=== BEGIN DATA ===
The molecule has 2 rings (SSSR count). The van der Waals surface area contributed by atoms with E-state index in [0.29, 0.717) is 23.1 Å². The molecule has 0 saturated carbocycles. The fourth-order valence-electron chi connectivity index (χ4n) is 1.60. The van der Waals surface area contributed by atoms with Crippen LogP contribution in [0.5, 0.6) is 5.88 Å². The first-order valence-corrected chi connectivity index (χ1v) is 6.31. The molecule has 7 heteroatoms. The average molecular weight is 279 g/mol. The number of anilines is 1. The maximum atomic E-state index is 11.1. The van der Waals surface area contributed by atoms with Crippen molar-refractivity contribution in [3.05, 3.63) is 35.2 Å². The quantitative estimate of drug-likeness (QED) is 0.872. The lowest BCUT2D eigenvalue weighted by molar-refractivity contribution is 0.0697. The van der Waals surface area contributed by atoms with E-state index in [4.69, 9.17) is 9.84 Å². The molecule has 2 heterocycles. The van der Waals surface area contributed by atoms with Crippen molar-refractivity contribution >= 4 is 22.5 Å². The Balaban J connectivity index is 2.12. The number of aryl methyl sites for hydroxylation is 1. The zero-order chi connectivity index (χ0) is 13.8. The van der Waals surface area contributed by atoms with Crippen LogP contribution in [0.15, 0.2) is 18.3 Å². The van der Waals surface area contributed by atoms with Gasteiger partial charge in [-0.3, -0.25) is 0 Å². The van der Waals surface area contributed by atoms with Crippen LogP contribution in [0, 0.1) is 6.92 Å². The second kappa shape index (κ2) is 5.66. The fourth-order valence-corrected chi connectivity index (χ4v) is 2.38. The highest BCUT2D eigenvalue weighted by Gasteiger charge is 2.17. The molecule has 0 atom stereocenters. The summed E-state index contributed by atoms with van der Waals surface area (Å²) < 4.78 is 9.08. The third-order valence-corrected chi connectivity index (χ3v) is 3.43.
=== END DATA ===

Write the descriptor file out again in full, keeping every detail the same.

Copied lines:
The molecule has 2 rings (SSSR count). The van der Waals surface area contributed by atoms with E-state index in [0.29, 0.717) is 23.1 Å². The molecule has 0 saturated carbocycles. The fourth-order valence-electron chi connectivity index (χ4n) is 1.60. The van der Waals surface area contributed by atoms with Crippen LogP contribution in [0.5, 0.6) is 5.88 Å². The first-order valence-corrected chi connectivity index (χ1v) is 6.31. The molecule has 7 heteroatoms. The average molecular weight is 279 g/mol. The number of anilines is 1. The maximum atomic E-state index is 11.1. The van der Waals surface area contributed by atoms with Crippen molar-refractivity contribution in [3.05, 3.63) is 35.2 Å². The quantitative estimate of drug-likeness (QED) is 0.872. The lowest BCUT2D eigenvalue weighted by molar-refractivity contribution is 0.0697. The van der Waals surface area contributed by atoms with E-state index in [4.69, 9.17) is 9.84 Å². The molecule has 2 heterocycles. The van der Waals surface area contributed by atoms with Crippen molar-refractivity contribution >= 4 is 22.5 Å². The Balaban J connectivity index is 2.12. The number of aryl methyl sites for hydroxylation is 1. The zero-order chi connectivity index (χ0) is 13.8. The van der Waals surface area contributed by atoms with Crippen LogP contribution in [0.15, 0.2) is 18.3 Å². The van der Waals surface area contributed by atoms with Gasteiger partial charge in [-0.3, -0.25) is 0 Å². The van der Waals surface area contributed by atoms with Crippen LogP contribution in [0, 0.1) is 6.92 Å². The second kappa shape index (κ2) is 5.66. The fourth-order valence-corrected chi connectivity index (χ4v) is 2.38. The highest BCUT2D eigenvalue weighted by Gasteiger charge is 2.17. The molecule has 0 atom stereocenters. The summed E-state index contributed by atoms with van der Waals surface area (Å²) < 4.78 is 9.08. The third-order valence-corrected chi connectivity index (χ3v) is 3.43.